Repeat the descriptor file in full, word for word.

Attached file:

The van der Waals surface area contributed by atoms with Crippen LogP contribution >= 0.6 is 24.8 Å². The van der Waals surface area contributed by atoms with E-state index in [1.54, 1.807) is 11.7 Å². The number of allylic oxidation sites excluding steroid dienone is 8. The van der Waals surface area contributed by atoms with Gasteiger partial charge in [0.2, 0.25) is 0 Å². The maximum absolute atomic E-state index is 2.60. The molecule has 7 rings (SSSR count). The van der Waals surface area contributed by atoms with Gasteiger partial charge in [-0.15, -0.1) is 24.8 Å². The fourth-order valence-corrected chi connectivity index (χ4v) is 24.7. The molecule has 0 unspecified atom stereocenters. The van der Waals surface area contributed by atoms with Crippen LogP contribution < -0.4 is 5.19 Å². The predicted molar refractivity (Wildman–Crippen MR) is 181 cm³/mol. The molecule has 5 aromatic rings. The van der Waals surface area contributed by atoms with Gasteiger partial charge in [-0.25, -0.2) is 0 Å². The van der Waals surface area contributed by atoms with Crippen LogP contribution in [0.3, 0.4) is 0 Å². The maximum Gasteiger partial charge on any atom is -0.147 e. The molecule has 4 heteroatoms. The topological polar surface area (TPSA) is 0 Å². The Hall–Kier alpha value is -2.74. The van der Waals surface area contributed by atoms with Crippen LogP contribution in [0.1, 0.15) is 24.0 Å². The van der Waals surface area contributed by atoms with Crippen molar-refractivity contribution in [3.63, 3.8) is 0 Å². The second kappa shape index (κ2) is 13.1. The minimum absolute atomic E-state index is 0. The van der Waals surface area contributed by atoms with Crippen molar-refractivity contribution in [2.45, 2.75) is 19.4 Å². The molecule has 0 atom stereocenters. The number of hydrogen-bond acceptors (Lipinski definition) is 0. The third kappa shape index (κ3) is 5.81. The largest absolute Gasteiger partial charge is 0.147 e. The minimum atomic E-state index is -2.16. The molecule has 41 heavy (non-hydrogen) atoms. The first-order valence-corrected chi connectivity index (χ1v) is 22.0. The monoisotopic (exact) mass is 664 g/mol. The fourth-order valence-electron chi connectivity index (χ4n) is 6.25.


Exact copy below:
The van der Waals surface area contributed by atoms with Crippen LogP contribution >= 0.6 is 24.8 Å². The van der Waals surface area contributed by atoms with E-state index in [1.54, 1.807) is 11.7 Å². The number of allylic oxidation sites excluding steroid dienone is 8. The van der Waals surface area contributed by atoms with Gasteiger partial charge in [0.2, 0.25) is 0 Å². The maximum absolute atomic E-state index is 2.60. The molecule has 7 rings (SSSR count). The van der Waals surface area contributed by atoms with Gasteiger partial charge in [-0.15, -0.1) is 24.8 Å². The fourth-order valence-corrected chi connectivity index (χ4v) is 24.7. The molecule has 0 unspecified atom stereocenters. The van der Waals surface area contributed by atoms with Crippen LogP contribution < -0.4 is 5.19 Å². The predicted molar refractivity (Wildman–Crippen MR) is 181 cm³/mol. The molecule has 5 aromatic rings. The van der Waals surface area contributed by atoms with Gasteiger partial charge in [-0.25, -0.2) is 0 Å². The van der Waals surface area contributed by atoms with Crippen LogP contribution in [0.3, 0.4) is 0 Å². The maximum Gasteiger partial charge on any atom is -0.147 e. The molecule has 4 heteroatoms. The topological polar surface area (TPSA) is 0 Å². The Hall–Kier alpha value is -2.74. The van der Waals surface area contributed by atoms with Crippen LogP contribution in [0.1, 0.15) is 24.0 Å². The van der Waals surface area contributed by atoms with Crippen molar-refractivity contribution in [3.63, 3.8) is 0 Å². The second kappa shape index (κ2) is 13.1. The minimum absolute atomic E-state index is 0. The van der Waals surface area contributed by atoms with Crippen molar-refractivity contribution in [2.45, 2.75) is 19.4 Å². The molecule has 0 atom stereocenters. The number of hydrogen-bond acceptors (Lipinski definition) is 0. The third kappa shape index (κ3) is 5.81. The largest absolute Gasteiger partial charge is 0.147 e. The minimum atomic E-state index is -2.16. The molecule has 41 heavy (non-hydrogen) atoms. The first-order valence-corrected chi connectivity index (χ1v) is 22.0. The monoisotopic (exact) mass is 664 g/mol. The fourth-order valence-electron chi connectivity index (χ4n) is 6.25.